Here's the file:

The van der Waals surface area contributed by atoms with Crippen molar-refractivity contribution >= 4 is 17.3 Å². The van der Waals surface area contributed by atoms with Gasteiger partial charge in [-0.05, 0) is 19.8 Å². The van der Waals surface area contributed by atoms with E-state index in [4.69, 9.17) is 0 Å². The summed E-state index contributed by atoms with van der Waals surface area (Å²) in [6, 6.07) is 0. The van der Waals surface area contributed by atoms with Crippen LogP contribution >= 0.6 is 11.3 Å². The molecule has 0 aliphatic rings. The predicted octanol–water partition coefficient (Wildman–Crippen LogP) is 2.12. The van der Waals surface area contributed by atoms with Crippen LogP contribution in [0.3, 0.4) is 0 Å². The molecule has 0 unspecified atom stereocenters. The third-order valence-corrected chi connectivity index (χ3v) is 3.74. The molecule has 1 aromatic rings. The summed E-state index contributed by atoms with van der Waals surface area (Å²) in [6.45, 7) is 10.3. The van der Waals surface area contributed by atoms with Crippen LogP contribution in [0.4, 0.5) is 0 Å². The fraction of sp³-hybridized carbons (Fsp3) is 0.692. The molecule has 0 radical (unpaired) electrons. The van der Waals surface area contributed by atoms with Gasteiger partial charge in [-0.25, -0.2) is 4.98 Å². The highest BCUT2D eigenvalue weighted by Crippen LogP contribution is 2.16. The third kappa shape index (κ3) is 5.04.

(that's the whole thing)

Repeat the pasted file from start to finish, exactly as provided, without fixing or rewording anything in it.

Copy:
The van der Waals surface area contributed by atoms with Crippen molar-refractivity contribution >= 4 is 17.3 Å². The van der Waals surface area contributed by atoms with Gasteiger partial charge in [-0.05, 0) is 19.8 Å². The van der Waals surface area contributed by atoms with E-state index in [4.69, 9.17) is 0 Å². The summed E-state index contributed by atoms with van der Waals surface area (Å²) in [6, 6.07) is 0. The van der Waals surface area contributed by atoms with Crippen LogP contribution >= 0.6 is 11.3 Å². The molecule has 0 aliphatic rings. The predicted octanol–water partition coefficient (Wildman–Crippen LogP) is 2.12. The van der Waals surface area contributed by atoms with Crippen LogP contribution in [0.3, 0.4) is 0 Å². The molecule has 0 unspecified atom stereocenters. The third-order valence-corrected chi connectivity index (χ3v) is 3.74. The molecule has 1 aromatic rings. The summed E-state index contributed by atoms with van der Waals surface area (Å²) in [6.45, 7) is 10.3. The van der Waals surface area contributed by atoms with Crippen LogP contribution in [0.4, 0.5) is 0 Å². The fraction of sp³-hybridized carbons (Fsp3) is 0.692. The molecule has 0 radical (unpaired) electrons. The van der Waals surface area contributed by atoms with Gasteiger partial charge in [-0.25, -0.2) is 4.98 Å². The highest BCUT2D eigenvalue weighted by Crippen LogP contribution is 2.16. The third kappa shape index (κ3) is 5.04.